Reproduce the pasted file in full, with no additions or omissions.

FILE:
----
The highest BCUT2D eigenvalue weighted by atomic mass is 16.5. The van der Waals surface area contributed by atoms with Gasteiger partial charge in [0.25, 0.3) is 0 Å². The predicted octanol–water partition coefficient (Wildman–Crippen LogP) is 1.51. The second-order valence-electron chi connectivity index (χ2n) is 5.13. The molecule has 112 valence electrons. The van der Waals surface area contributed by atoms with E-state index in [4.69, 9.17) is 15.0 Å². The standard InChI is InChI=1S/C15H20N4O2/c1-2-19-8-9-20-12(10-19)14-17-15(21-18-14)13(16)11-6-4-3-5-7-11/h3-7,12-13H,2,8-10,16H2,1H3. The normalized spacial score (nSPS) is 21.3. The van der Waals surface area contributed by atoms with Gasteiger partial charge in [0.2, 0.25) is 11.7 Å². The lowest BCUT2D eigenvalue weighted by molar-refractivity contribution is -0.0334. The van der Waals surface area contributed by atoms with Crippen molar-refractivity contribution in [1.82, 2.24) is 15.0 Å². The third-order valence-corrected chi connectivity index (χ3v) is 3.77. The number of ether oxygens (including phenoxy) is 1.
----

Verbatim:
The highest BCUT2D eigenvalue weighted by atomic mass is 16.5. The van der Waals surface area contributed by atoms with Gasteiger partial charge in [0.25, 0.3) is 0 Å². The predicted octanol–water partition coefficient (Wildman–Crippen LogP) is 1.51. The second-order valence-electron chi connectivity index (χ2n) is 5.13. The molecule has 112 valence electrons. The van der Waals surface area contributed by atoms with E-state index in [4.69, 9.17) is 15.0 Å². The standard InChI is InChI=1S/C15H20N4O2/c1-2-19-8-9-20-12(10-19)14-17-15(21-18-14)13(16)11-6-4-3-5-7-11/h3-7,12-13H,2,8-10,16H2,1H3. The normalized spacial score (nSPS) is 21.3. The van der Waals surface area contributed by atoms with Gasteiger partial charge in [0.2, 0.25) is 11.7 Å². The lowest BCUT2D eigenvalue weighted by molar-refractivity contribution is -0.0334. The van der Waals surface area contributed by atoms with Crippen molar-refractivity contribution in [1.82, 2.24) is 15.0 Å². The third-order valence-corrected chi connectivity index (χ3v) is 3.77. The number of ether oxygens (including phenoxy) is 1.